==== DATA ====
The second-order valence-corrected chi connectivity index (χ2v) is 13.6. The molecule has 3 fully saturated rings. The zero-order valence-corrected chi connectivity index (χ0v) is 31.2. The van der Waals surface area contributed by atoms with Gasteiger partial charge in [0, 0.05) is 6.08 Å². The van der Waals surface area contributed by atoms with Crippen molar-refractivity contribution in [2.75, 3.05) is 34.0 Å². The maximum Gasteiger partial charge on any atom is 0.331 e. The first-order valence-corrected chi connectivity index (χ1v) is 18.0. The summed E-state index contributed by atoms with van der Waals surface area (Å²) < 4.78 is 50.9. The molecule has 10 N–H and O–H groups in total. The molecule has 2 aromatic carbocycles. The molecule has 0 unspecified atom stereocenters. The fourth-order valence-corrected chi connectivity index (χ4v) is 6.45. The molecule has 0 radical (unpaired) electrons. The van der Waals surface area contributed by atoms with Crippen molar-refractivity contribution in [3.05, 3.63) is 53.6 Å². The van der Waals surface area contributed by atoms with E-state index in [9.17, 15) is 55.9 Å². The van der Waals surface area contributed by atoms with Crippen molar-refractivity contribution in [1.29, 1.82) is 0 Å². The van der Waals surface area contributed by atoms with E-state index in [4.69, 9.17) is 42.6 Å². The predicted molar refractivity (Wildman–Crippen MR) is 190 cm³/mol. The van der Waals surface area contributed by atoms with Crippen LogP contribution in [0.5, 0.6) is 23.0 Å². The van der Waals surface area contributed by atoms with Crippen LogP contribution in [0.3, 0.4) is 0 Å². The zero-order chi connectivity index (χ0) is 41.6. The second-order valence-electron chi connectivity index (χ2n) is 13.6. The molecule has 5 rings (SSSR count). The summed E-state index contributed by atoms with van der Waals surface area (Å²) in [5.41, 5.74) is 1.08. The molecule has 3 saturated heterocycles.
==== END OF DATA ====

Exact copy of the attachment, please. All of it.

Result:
The second-order valence-corrected chi connectivity index (χ2v) is 13.6. The molecule has 3 fully saturated rings. The zero-order valence-corrected chi connectivity index (χ0v) is 31.2. The van der Waals surface area contributed by atoms with Gasteiger partial charge in [0, 0.05) is 6.08 Å². The van der Waals surface area contributed by atoms with Crippen molar-refractivity contribution in [2.75, 3.05) is 34.0 Å². The maximum Gasteiger partial charge on any atom is 0.331 e. The first-order valence-corrected chi connectivity index (χ1v) is 18.0. The summed E-state index contributed by atoms with van der Waals surface area (Å²) < 4.78 is 50.9. The molecule has 10 N–H and O–H groups in total. The molecule has 2 aromatic carbocycles. The molecule has 0 unspecified atom stereocenters. The fourth-order valence-corrected chi connectivity index (χ4v) is 6.45. The molecule has 0 radical (unpaired) electrons. The van der Waals surface area contributed by atoms with Crippen molar-refractivity contribution in [3.05, 3.63) is 53.6 Å². The van der Waals surface area contributed by atoms with E-state index in [9.17, 15) is 55.9 Å². The van der Waals surface area contributed by atoms with Crippen molar-refractivity contribution in [1.29, 1.82) is 0 Å². The van der Waals surface area contributed by atoms with E-state index in [4.69, 9.17) is 42.6 Å². The predicted molar refractivity (Wildman–Crippen MR) is 190 cm³/mol. The van der Waals surface area contributed by atoms with Crippen LogP contribution in [0.5, 0.6) is 23.0 Å². The van der Waals surface area contributed by atoms with Crippen LogP contribution in [0.3, 0.4) is 0 Å². The zero-order chi connectivity index (χ0) is 41.6. The second-order valence-electron chi connectivity index (χ2n) is 13.6. The molecule has 5 rings (SSSR count). The summed E-state index contributed by atoms with van der Waals surface area (Å²) in [5.41, 5.74) is 1.08. The molecule has 3 saturated heterocycles.